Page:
Wake death penalty case raises questions about jury selection
Posted June 26, 2012
Updated July 26, 2012
Raleigh, N.C. — Should the jury selection process for death penalty cases in North Carolina be different than non-capital murder cases?
It's a question up for debate among prosecutors acting on behalf of the public and victims, defense attorneys working to be sure their clients get fair trials and judges charged with the task of administering justice fairly and efficiently.
In Wake County Superior Court on Thursday, defense attorneys for Armond Devega, a Raleigh man possibly facing the death penalty for two shooting deaths in 2008, asked a judge to allow potential jurors to be questioned individually when the case goes to trial, currently scheduled for Sept. 4.
Usually in jury selection – a process called voir dire – attorneys and judges interview jurors in groups of 12.
Superior Court Judge Paul Gessner denied the defense motion, saying that the circumstances of the case didn't warrant a special jury selection method.
Jurors in Wake County's most recent capital murder trial – the case involving the death of North Carolina Board of Education member Kathy Taft – were questioned individually, and voir dire took more than five weeks. The case had been covered extensively in the media and dealt with sensitive subject matter involving details of the defendant's past.
The current case hasn't had the same public exposure, Gessner said, and he is concerned that questioning jurors individually would be inefficient, time-consuming and costly.
"This has been a long-standing concern I've had about what's the most effective and efficient way to administer justice," he said during Thursday's pre-trial hearing.
Wake County District Attorney Colon Willoughby, who oversees the prosecution of every case but isn’t directly involved in Devega’s, agrees with Gessner, saying that streamlining jury selection is a way to cut the cost of death penalty cases.
"I think, unless there's some overriding reason to individually question people, we ought to be questioning people in groups of 12," Willoughby said. "I mean, it's much more efficient. It saves time. It saves money. There really aren't any issues that matter (in regard to jury selection) in most cases."
Devega's defense attorney, Terry Alford, however, raised concerns in court why the prosecutors don't reach plea deals for life imprisonment if the state is concerned about the cost and time of capital murder cases.
"We should be very selective in the cases that we try," Willoughby said. "That's what the prosecutors in this state are doing. We only try 10, 12, 15, 20 death penalty cases a year out of 600 or 800 homicides (statewide) a year."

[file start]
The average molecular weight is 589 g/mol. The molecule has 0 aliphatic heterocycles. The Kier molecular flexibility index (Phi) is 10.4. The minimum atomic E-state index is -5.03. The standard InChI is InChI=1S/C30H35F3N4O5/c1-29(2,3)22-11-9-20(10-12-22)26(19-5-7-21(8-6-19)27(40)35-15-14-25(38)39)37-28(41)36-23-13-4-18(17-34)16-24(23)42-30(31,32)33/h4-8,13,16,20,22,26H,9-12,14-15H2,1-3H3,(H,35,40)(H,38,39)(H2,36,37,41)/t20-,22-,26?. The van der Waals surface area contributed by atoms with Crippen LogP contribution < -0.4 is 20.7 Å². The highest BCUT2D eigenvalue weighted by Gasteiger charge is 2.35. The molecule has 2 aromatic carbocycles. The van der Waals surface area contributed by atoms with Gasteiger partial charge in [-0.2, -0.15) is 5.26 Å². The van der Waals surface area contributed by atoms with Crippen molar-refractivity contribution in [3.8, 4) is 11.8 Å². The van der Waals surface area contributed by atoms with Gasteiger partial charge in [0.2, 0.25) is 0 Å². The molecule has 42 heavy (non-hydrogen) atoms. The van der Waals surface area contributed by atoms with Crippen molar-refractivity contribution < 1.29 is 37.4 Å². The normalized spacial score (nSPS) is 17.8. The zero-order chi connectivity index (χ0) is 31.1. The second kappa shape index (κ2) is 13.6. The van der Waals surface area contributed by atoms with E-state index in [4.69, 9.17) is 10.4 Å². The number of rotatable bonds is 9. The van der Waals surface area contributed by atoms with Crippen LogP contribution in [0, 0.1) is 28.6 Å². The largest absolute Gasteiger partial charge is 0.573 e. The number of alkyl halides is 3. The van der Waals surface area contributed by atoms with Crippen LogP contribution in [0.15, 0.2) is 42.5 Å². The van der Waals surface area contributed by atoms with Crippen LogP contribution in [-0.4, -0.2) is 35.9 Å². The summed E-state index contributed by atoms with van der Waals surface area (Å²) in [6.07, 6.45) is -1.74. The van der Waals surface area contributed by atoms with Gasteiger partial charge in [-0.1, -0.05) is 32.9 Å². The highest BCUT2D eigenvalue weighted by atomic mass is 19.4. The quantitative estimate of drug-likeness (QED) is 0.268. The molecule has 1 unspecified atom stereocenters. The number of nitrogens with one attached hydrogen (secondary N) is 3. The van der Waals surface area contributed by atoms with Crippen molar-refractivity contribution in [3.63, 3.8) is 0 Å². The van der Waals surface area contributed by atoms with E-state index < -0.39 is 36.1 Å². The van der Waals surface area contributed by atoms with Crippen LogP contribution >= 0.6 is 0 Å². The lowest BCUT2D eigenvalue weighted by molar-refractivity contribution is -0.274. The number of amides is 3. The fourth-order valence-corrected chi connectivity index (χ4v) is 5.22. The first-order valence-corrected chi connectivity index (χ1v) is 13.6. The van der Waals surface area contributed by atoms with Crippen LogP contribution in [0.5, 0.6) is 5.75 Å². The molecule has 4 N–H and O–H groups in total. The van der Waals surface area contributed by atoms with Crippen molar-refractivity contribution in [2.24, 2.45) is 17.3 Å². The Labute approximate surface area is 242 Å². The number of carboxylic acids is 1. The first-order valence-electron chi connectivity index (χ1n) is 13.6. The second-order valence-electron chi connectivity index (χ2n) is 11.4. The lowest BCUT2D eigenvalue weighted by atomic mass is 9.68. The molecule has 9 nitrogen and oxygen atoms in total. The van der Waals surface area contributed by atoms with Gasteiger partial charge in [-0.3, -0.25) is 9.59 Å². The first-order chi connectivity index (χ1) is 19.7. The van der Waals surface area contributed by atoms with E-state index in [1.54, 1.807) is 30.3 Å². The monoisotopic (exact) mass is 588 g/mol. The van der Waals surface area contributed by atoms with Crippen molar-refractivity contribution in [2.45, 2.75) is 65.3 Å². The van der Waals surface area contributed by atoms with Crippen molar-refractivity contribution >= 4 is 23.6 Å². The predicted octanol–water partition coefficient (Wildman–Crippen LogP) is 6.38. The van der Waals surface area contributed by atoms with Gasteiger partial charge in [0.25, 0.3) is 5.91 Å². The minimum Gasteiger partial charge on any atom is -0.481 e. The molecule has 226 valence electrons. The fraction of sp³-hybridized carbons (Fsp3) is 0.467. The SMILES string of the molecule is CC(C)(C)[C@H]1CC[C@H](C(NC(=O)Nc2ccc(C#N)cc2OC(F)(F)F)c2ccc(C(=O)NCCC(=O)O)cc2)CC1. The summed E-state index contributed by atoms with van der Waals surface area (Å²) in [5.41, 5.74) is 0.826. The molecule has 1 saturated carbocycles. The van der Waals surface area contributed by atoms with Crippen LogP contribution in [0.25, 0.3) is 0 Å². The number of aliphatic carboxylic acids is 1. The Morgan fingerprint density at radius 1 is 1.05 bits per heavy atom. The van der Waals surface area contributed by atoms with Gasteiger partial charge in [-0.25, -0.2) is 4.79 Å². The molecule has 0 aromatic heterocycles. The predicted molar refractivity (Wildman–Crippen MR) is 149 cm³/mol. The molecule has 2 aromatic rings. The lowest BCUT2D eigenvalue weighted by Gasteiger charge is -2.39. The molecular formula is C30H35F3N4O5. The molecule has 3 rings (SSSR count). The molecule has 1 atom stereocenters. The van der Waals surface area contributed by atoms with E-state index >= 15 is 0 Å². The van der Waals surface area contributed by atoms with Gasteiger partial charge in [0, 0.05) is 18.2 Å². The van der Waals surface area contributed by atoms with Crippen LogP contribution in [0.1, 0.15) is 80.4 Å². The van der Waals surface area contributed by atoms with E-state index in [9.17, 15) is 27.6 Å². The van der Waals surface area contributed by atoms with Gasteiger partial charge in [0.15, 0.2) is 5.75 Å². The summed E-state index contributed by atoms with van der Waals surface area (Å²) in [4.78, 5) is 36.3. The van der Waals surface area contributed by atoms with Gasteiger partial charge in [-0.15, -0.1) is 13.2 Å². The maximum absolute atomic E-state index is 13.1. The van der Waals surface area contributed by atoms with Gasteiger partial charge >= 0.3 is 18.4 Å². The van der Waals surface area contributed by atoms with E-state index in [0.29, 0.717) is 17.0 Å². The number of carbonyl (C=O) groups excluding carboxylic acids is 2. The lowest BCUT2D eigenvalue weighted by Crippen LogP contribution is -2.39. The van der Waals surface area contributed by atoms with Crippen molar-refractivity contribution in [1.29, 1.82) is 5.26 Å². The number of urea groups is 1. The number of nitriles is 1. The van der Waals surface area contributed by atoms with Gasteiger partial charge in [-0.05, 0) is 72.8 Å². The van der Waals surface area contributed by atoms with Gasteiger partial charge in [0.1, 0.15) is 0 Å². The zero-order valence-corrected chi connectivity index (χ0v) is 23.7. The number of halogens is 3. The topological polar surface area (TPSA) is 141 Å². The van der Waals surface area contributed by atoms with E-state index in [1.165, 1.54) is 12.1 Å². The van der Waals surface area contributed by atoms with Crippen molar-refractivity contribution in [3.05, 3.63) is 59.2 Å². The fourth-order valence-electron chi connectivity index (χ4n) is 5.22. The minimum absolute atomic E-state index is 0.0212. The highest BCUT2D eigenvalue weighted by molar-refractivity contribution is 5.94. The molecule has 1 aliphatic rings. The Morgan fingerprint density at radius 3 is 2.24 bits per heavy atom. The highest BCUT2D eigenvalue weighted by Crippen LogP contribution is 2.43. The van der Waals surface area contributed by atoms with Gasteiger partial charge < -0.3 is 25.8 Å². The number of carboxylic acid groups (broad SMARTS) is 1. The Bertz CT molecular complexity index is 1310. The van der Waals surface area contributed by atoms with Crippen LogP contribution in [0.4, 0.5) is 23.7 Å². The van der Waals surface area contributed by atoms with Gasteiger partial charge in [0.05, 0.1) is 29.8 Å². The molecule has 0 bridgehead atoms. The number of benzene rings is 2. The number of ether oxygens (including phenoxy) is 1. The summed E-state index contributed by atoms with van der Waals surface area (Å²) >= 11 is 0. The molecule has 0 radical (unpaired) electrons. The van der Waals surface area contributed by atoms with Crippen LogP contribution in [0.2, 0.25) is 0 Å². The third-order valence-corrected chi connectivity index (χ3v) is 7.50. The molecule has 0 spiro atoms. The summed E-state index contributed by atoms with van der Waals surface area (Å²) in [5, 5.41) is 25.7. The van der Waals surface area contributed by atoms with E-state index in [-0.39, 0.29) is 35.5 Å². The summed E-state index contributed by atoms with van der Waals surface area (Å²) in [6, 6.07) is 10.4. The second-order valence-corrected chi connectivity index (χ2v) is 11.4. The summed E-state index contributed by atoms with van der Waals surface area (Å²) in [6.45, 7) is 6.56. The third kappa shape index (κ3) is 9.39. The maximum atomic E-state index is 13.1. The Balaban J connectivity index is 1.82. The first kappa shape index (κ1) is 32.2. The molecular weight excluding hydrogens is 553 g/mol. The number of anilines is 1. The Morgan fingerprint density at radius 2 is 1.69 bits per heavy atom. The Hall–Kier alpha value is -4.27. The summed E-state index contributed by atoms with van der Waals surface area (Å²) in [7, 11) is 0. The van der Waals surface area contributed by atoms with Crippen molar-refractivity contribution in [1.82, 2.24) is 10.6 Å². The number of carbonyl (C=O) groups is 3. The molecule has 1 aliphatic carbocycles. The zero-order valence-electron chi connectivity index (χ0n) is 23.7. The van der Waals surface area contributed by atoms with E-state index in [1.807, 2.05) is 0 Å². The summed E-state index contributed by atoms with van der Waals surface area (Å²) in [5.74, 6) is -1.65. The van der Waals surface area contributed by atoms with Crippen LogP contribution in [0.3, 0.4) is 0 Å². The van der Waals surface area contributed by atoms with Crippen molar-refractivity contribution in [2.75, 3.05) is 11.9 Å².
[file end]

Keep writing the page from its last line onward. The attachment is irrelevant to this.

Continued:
Local defense attorney Karl Knudsen, who is also not involved in Devega's case, said individual voir dire helps protect defendants' rights and is much more beneficial for the defense in death penalty cases.
"It allows for a freer exchange of information. It allows a person, in my opinion, to more accurately tell you what their opinions really are," Knudsen said. "Also, as the process goes on, it gives you more opportunity to judge what your jury is looking like, what's likely to be coming up … and it allows both sides to have a better opportunity to pick a jury."
"But the expense, in terms of time and money, may, in some people's minds, offset that," he added.
Defense attorneys say the best way to cut costs is to make plea deals or eliminate the death penalty.
"It's never made sense, financially. The cost of fully litigating a capital case over the average 10 or 15 year life span of the case … far outweighs, in my opinion, the benefit to society," Knudsen said. "I mean, if you can lock someone up – and they're going to die in prison anyway – why do we want to spend $1 million or more trying to set an artificial date as to when that happens?"
Willoughby, however, says he believes group voir dire can be fair in death penalty cases.
"I don't think people are embarrassed about their views, whether they're supportive or against the death penalty," he said. "I think, either way, people are fairly comfortable in talking about that."
Devega is charged with two counts of murder, one count of attempted murder and nine counts of robbery in a series of robberies between January and October 2008.
Investigators say he shot and killed Anthony Dwayne Scarborough, 32, on Feb. 13, 2008, and Stephanie Powell Anderson, 39, on April 10, 2008, and injured Modesta Fernandez Lucas on Sept. 10, 2008.
Authorities have said that Devega and Scarborough knew each other while they were imprisoned at the Johnston Correctional Center and that Devega might have held a grudge against Scarborough.
Anderson, a store clerk at a Wilco-Hess gas station on Trawick Road in Raleigh, was ambushed as she arrived at work and was shot when she was unable to open the store’s safe, investigators have said.
Fernandez-Lucas, a clerk at the last robbery location, was shot several times but survived.